The Breakfast Club (1985)
Director: John Hughes.
Cast: Emilio Estevez, Anthony Michael Hall, Judd Nelson, Molly Ringwald and Ally Sheedy.
Synopsis: “A brain, an athlete, a basket case, a princess and a criminal.” Five kids from different social groups get detention on a saturday and are instructed to write an essay on ‘who they think they are.’ Although who the audience see the kids as, and what the teacher sees the kids as, are two totally different perspectives.
So, here is how I am going to start my blog. With a review of a movie (which for some unknown reason, I only recently just watched) which to the majority of people, is an all time CLASSIC.
I am always skeptical when it comes to 80’s movies, but The Breakfast Club, like many other 80’s classics, hits you right in the humanity. The use of stereotypes and the breaking down of those stereotypes is a classic move, but underlying this ‘breaking down’ of a stereotype, also brings to the screen some really important messages. And messages like these, although old, should never be ignored.
First. Let me set the scene. Five kids. Different Social Groups. One Saturday. Detention. What more can say? What could go wrong? Nothing. Nothing goes wrong. And that’s the beauty of it. Sure, there is trouble and arguments and A LOT of crying (both actors and audiences) and laughing. But, nothing goes wrong. Everything goes right. They come together, and by the end of the movie they are all friends or even in relationships. Yep, it sounds like a classic, cheesy 80’s movie where everyone is happy by the end of the film. No. Although you don’t see it, the kids still have to go home to the awful, abusive, ignorant, argumentative, bossy, controlling and unreliable people they call ‘family’. The kids all battle it out with each other, but inevitably, they are all connected by how ‘unsatisfying’ their home life is.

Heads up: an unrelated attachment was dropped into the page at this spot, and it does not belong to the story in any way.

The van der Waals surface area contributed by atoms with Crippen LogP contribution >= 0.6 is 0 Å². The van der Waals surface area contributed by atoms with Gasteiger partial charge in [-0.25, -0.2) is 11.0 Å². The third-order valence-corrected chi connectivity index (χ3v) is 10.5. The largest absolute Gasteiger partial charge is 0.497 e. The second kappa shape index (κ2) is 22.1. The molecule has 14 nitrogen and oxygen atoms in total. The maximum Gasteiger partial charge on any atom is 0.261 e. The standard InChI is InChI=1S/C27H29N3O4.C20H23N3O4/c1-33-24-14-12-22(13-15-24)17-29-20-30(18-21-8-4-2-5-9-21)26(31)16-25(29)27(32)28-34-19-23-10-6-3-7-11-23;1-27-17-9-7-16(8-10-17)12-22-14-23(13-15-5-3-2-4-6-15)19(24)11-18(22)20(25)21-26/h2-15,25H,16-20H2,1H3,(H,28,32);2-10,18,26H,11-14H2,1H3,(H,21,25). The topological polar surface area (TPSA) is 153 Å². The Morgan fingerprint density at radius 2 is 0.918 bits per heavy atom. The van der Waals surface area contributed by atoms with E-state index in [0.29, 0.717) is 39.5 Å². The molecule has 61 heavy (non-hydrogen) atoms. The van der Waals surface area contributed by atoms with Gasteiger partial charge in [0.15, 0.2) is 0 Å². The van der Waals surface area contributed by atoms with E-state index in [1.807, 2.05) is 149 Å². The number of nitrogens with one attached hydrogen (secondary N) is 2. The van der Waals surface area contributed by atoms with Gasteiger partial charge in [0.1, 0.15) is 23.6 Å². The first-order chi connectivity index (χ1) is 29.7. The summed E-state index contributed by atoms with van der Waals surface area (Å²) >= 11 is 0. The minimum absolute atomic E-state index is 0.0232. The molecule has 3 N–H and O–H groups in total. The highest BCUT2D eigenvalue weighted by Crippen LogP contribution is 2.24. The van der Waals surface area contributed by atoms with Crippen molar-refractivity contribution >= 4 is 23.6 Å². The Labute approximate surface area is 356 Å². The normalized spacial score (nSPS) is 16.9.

What I love about this movie:
- How ‘human’ it is. And by human, I mean the organic, natural way we act every single day and don’t even acknowledge what we are doing. The way the kids undermine each others feelings and confessions, the pressure of school and home life, weird quirks and actions that people do when they go into a world of their own, the retaliations and the decisions they have to make… It all mimics the way humans function perfectly.
- The acting is incredible! The timing and the emotions produced by the (then) young actors is immense. It’s so impressive. I was laughing out loud and sobbing my heart out by how raw the performance was. (Side note to this, there is a bit of screaming and crying from the characters but they are kids so bare their tantrums and random outbursts in mind)
- The crudeness of children. Honestly, from the weed to the swearing to the kissing, the characters in the film are the true definition of what kids/ teenagers/ young adults are.
- The pathetic insults. I mean, they are so bad they are actually funny.
Basically, what I am saying is you NEED to watch this movie. Every line of dialogue in there could be taken and printed in a pretty font and become a manifesto. I will leave you with this quote, its the quote that starts the movie and sums it up perfectly.
“… And these children
that you spit on
as they try to change their worlds
are immune to your consultations.
They’re quite aware
of what they’re going through…” – David Bowie
© Greta Alise Haley